As a new grad student–or an older grad student in a new venue like a national meeting–you need to meet people. Science, after all, is a social enterprise in which you exchange ideas, review other peoples work, collaborate on experiments, and work together on often tedious but necessary committees. Getting to know the folks in your field, and getting them to know you, is an under-appreciated part of the process.
A second under-appreciated part of the sci-biz is the importance of the first impression. It is a truism that first impressions matter, that the first experience with another person sticks in your brain and colors your opinion and expectations. Research by Bertran Gawronski at U. Western Ontario suggests that subsequent impressions that conflict with the first one tend to be explained away as one-off phenomena, exceptions to what that person is really like, good or bad.
So if a basic part of science is building networks of colleagues, and first impressions matter, it is key to be prepared for the inevitable encounter with folks you want to get to know. As silly as it sounds, it is important to craft, memorize, and practice, your academic elevator speech (named for the amount of time you have between recognizing someone who is a captive audience and the time before the elevator doors open again).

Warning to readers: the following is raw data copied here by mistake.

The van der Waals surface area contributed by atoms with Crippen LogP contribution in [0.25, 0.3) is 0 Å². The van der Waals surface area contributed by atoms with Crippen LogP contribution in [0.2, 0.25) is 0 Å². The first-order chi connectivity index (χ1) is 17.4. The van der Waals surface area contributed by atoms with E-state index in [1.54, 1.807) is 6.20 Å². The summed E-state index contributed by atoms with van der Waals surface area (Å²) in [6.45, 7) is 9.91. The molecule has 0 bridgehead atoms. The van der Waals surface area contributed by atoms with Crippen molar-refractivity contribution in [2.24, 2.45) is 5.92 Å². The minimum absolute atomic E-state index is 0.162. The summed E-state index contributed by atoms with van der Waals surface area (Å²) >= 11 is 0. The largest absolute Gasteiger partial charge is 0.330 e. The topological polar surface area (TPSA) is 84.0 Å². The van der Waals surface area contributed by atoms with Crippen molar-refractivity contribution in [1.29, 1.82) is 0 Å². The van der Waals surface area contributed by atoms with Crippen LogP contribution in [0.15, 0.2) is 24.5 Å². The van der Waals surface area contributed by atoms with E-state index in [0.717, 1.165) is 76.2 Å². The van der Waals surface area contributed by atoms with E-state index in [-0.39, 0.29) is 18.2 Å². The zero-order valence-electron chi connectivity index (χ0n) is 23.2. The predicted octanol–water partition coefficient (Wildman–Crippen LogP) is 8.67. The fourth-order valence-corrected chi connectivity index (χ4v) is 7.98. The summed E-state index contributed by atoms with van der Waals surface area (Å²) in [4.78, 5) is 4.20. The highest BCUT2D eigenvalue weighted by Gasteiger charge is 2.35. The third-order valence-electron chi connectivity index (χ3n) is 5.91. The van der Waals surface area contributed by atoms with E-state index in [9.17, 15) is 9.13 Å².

Here’s what you should look for in an elevator speech.
- It should take about 30 seconds to say in a conversational tone. Brevity is key, and every word matters.
- It should start with a memorable hook, the first impression of your first impression. The phrase “I study the biogeography of salt.” stands a better chance of catching somebody’s interest than “Ionic requirements are pervasive among all of life, most notably consumers, and given that sodium is distributed nonrandomly in the biosphere, it stands to reason that salt limitation will vary as well.”
- It should lay out the problem in a sentence or two.
- It should say why this is important, to you, to the world, or both.
- It should conclude with where you are in the process. Are you finishing your first paper? Just getting started? Looking for post docs? Each of those gives your listener an opening to continue the conversation (“That sounds interesting, can I see the MS?”, “Have you thought of…”, “Sure, I have a pot of money but, up to this moment, no idea of how to spend it…”).
That’s a lot to say in a short time, but just as it’s important to market test your title and abstract (to make sure your paper’s first impression is the one you want) you need to do the same with your elevator speech.
Let me know how it goes.
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